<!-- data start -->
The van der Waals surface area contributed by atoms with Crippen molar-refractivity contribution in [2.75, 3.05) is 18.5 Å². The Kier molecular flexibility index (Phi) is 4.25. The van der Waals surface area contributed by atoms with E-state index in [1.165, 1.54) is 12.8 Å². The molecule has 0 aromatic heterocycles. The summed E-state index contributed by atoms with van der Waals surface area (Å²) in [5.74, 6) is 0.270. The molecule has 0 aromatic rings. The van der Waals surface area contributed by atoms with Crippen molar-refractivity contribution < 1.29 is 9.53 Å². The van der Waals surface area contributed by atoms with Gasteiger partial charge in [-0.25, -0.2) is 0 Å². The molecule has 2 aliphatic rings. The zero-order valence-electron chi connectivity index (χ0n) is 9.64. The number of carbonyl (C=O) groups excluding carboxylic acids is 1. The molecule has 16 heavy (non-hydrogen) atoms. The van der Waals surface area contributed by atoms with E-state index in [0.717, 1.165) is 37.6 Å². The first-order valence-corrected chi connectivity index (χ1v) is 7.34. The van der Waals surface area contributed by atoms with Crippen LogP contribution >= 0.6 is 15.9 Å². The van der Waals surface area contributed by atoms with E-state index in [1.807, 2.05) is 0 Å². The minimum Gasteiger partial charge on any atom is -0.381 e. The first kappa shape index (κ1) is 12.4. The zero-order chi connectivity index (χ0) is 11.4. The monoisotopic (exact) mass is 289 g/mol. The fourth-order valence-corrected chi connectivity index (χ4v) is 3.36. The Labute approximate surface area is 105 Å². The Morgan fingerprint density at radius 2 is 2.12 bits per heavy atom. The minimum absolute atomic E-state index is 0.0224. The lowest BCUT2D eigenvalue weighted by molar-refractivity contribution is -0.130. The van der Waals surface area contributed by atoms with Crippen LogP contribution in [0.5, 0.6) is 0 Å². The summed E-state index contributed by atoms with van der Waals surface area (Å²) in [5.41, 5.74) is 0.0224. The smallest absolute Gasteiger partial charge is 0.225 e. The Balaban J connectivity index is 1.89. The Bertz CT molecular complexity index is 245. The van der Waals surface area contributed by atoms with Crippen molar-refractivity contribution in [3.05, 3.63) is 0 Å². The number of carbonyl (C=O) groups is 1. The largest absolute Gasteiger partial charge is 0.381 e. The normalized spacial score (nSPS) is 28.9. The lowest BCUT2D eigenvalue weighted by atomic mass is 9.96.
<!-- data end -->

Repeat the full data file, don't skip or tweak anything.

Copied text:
The van der Waals surface area contributed by atoms with Crippen molar-refractivity contribution in [2.75, 3.05) is 18.5 Å². The Kier molecular flexibility index (Phi) is 4.25. The van der Waals surface area contributed by atoms with E-state index in [1.165, 1.54) is 12.8 Å². The molecule has 0 aromatic heterocycles. The summed E-state index contributed by atoms with van der Waals surface area (Å²) in [5.74, 6) is 0.270. The molecule has 0 aromatic rings. The van der Waals surface area contributed by atoms with Crippen molar-refractivity contribution < 1.29 is 9.53 Å². The van der Waals surface area contributed by atoms with Gasteiger partial charge in [-0.25, -0.2) is 0 Å². The molecule has 2 aliphatic rings. The zero-order valence-electron chi connectivity index (χ0n) is 9.64. The number of carbonyl (C=O) groups excluding carboxylic acids is 1. The molecule has 16 heavy (non-hydrogen) atoms. The van der Waals surface area contributed by atoms with E-state index in [0.717, 1.165) is 37.6 Å². The first-order valence-corrected chi connectivity index (χ1v) is 7.34. The van der Waals surface area contributed by atoms with Crippen LogP contribution >= 0.6 is 15.9 Å². The van der Waals surface area contributed by atoms with E-state index in [1.807, 2.05) is 0 Å². The minimum Gasteiger partial charge on any atom is -0.381 e. The first kappa shape index (κ1) is 12.4. The zero-order chi connectivity index (χ0) is 11.4. The monoisotopic (exact) mass is 289 g/mol. The fourth-order valence-corrected chi connectivity index (χ4v) is 3.36. The Labute approximate surface area is 105 Å². The Morgan fingerprint density at radius 2 is 2.12 bits per heavy atom. The minimum absolute atomic E-state index is 0.0224. The lowest BCUT2D eigenvalue weighted by molar-refractivity contribution is -0.130. The van der Waals surface area contributed by atoms with Crippen LogP contribution in [0.5, 0.6) is 0 Å². The summed E-state index contributed by atoms with van der Waals surface area (Å²) in [5.41, 5.74) is 0.0224. The smallest absolute Gasteiger partial charge is 0.225 e. The Balaban J connectivity index is 1.89. The Bertz CT molecular complexity index is 245. The van der Waals surface area contributed by atoms with Crippen molar-refractivity contribution in [3.05, 3.63) is 0 Å². The number of carbonyl (C=O) groups is 1. The largest absolute Gasteiger partial charge is 0.381 e. The normalized spacial score (nSPS) is 28.9. The lowest BCUT2D eigenvalue weighted by atomic mass is 9.96.